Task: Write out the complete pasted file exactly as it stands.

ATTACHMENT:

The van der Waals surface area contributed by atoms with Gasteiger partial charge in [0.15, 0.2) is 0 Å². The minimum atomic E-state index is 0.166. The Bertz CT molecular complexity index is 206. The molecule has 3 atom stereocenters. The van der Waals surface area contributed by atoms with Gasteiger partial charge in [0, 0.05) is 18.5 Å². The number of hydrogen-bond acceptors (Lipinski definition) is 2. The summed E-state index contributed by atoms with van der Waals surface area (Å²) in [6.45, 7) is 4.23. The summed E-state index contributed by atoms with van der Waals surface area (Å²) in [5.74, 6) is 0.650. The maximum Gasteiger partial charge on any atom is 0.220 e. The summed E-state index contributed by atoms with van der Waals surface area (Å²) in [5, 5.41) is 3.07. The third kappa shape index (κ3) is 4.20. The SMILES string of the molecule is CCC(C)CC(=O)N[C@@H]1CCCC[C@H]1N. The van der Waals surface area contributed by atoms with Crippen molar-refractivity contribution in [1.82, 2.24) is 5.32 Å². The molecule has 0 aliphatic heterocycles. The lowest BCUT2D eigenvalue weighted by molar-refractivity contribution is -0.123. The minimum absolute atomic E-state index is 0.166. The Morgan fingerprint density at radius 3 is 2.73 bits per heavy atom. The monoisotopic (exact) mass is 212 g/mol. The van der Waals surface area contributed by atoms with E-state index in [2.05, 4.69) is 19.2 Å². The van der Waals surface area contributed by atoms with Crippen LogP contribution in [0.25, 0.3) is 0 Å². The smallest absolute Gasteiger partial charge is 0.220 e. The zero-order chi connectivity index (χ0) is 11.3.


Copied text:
The van der Waals surface area contributed by atoms with Gasteiger partial charge in [0.15, 0.2) is 0 Å². The minimum atomic E-state index is 0.166. The Bertz CT molecular complexity index is 206. The molecule has 3 atom stereocenters. The van der Waals surface area contributed by atoms with Gasteiger partial charge in [0, 0.05) is 18.5 Å². The number of hydrogen-bond acceptors (Lipinski definition) is 2. The summed E-state index contributed by atoms with van der Waals surface area (Å²) in [6.45, 7) is 4.23. The summed E-state index contributed by atoms with van der Waals surface area (Å²) in [5.74, 6) is 0.650. The maximum Gasteiger partial charge on any atom is 0.220 e. The summed E-state index contributed by atoms with van der Waals surface area (Å²) in [5, 5.41) is 3.07. The third kappa shape index (κ3) is 4.20. The SMILES string of the molecule is CCC(C)CC(=O)N[C@@H]1CCCC[C@H]1N. The van der Waals surface area contributed by atoms with Crippen molar-refractivity contribution in [1.82, 2.24) is 5.32 Å². The molecule has 0 aliphatic heterocycles. The lowest BCUT2D eigenvalue weighted by molar-refractivity contribution is -0.123. The minimum absolute atomic E-state index is 0.166. The Morgan fingerprint density at radius 3 is 2.73 bits per heavy atom. The monoisotopic (exact) mass is 212 g/mol. The van der Waals surface area contributed by atoms with E-state index in [2.05, 4.69) is 19.2 Å². The van der Waals surface area contributed by atoms with Crippen LogP contribution in [0.25, 0.3) is 0 Å². The smallest absolute Gasteiger partial charge is 0.220 e. The zero-order chi connectivity index (χ0) is 11.3.